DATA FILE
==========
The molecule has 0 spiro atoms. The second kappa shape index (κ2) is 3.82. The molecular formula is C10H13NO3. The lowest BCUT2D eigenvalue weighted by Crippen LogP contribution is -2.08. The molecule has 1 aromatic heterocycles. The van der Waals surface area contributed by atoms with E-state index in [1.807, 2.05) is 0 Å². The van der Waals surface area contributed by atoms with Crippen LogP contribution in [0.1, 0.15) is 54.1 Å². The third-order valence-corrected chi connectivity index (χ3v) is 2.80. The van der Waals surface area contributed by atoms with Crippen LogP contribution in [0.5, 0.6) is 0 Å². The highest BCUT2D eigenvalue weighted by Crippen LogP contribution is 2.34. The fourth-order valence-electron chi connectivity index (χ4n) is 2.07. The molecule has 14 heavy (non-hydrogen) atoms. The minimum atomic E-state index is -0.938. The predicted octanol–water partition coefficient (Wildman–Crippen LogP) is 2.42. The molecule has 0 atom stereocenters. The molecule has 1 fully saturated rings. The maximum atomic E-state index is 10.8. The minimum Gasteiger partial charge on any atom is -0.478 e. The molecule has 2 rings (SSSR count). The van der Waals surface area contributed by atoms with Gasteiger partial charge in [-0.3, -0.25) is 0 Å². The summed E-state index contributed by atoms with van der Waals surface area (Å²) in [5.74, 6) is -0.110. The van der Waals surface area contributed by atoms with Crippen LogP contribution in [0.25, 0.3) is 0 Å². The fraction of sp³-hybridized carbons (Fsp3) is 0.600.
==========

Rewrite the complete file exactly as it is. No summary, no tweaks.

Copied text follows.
The molecule has 0 spiro atoms. The second kappa shape index (κ2) is 3.82. The molecular formula is C10H13NO3. The lowest BCUT2D eigenvalue weighted by Crippen LogP contribution is -2.08. The molecule has 1 aromatic heterocycles. The van der Waals surface area contributed by atoms with E-state index in [1.807, 2.05) is 0 Å². The van der Waals surface area contributed by atoms with Crippen LogP contribution in [0.1, 0.15) is 54.1 Å². The third-order valence-corrected chi connectivity index (χ3v) is 2.80. The van der Waals surface area contributed by atoms with Crippen LogP contribution in [0.5, 0.6) is 0 Å². The highest BCUT2D eigenvalue weighted by Crippen LogP contribution is 2.34. The fourth-order valence-electron chi connectivity index (χ4n) is 2.07. The molecule has 14 heavy (non-hydrogen) atoms. The minimum atomic E-state index is -0.938. The predicted octanol–water partition coefficient (Wildman–Crippen LogP) is 2.42. The molecule has 0 atom stereocenters. The molecule has 1 fully saturated rings. The maximum atomic E-state index is 10.8. The minimum Gasteiger partial charge on any atom is -0.478 e. The molecule has 2 rings (SSSR count). The van der Waals surface area contributed by atoms with Gasteiger partial charge in [-0.3, -0.25) is 0 Å². The summed E-state index contributed by atoms with van der Waals surface area (Å²) in [5.74, 6) is -0.110. The van der Waals surface area contributed by atoms with Crippen LogP contribution in [0.25, 0.3) is 0 Å². The fraction of sp³-hybridized carbons (Fsp3) is 0.600.